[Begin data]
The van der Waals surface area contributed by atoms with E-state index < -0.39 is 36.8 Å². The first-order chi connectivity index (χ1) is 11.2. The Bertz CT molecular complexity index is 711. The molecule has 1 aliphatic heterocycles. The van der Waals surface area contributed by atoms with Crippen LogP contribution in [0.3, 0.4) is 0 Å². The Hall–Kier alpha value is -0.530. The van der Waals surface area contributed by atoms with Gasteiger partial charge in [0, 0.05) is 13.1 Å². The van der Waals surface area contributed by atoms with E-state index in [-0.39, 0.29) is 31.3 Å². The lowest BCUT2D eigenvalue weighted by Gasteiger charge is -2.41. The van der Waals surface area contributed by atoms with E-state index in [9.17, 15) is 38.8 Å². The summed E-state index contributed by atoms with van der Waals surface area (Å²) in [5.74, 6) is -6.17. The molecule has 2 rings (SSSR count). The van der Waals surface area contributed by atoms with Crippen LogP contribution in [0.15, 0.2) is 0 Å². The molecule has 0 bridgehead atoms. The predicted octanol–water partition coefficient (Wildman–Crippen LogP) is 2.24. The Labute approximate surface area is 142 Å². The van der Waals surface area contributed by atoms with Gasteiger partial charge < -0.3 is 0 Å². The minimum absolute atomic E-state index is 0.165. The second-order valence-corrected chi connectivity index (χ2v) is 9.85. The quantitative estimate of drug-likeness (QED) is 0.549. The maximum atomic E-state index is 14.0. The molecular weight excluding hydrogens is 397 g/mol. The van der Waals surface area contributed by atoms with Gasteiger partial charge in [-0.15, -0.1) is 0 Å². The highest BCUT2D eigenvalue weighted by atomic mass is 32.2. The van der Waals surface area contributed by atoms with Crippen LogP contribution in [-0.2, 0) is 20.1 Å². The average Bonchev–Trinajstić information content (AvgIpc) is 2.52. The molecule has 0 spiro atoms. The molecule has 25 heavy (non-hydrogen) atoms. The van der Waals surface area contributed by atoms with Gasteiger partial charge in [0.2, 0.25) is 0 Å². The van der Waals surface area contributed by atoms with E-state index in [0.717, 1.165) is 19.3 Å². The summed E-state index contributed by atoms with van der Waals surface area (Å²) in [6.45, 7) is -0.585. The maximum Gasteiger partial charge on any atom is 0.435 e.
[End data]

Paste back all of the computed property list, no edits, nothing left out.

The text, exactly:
The van der Waals surface area contributed by atoms with E-state index < -0.39 is 36.8 Å². The first-order chi connectivity index (χ1) is 11.2. The Bertz CT molecular complexity index is 711. The molecule has 1 aliphatic heterocycles. The van der Waals surface area contributed by atoms with Crippen LogP contribution in [0.3, 0.4) is 0 Å². The Hall–Kier alpha value is -0.530. The van der Waals surface area contributed by atoms with Gasteiger partial charge in [0, 0.05) is 13.1 Å². The van der Waals surface area contributed by atoms with E-state index in [-0.39, 0.29) is 31.3 Å². The lowest BCUT2D eigenvalue weighted by Gasteiger charge is -2.41. The van der Waals surface area contributed by atoms with E-state index in [9.17, 15) is 38.8 Å². The summed E-state index contributed by atoms with van der Waals surface area (Å²) in [5.74, 6) is -6.17. The molecule has 2 rings (SSSR count). The van der Waals surface area contributed by atoms with Crippen LogP contribution in [0.15, 0.2) is 0 Å². The molecule has 0 bridgehead atoms. The predicted octanol–water partition coefficient (Wildman–Crippen LogP) is 2.24. The Labute approximate surface area is 142 Å². The van der Waals surface area contributed by atoms with Gasteiger partial charge < -0.3 is 0 Å². The minimum absolute atomic E-state index is 0.165. The second-order valence-corrected chi connectivity index (χ2v) is 9.85. The quantitative estimate of drug-likeness (QED) is 0.549. The maximum atomic E-state index is 14.0. The molecular weight excluding hydrogens is 397 g/mol. The van der Waals surface area contributed by atoms with Gasteiger partial charge in [-0.15, -0.1) is 0 Å². The highest BCUT2D eigenvalue weighted by atomic mass is 32.2. The van der Waals surface area contributed by atoms with Crippen LogP contribution in [-0.2, 0) is 20.1 Å². The average Bonchev–Trinajstić information content (AvgIpc) is 2.52. The molecule has 0 spiro atoms. The molecule has 25 heavy (non-hydrogen) atoms. The van der Waals surface area contributed by atoms with Gasteiger partial charge in [0.2, 0.25) is 0 Å². The van der Waals surface area contributed by atoms with E-state index in [0.717, 1.165) is 19.3 Å². The summed E-state index contributed by atoms with van der Waals surface area (Å²) in [6.45, 7) is -0.585. The maximum Gasteiger partial charge on any atom is 0.435 e.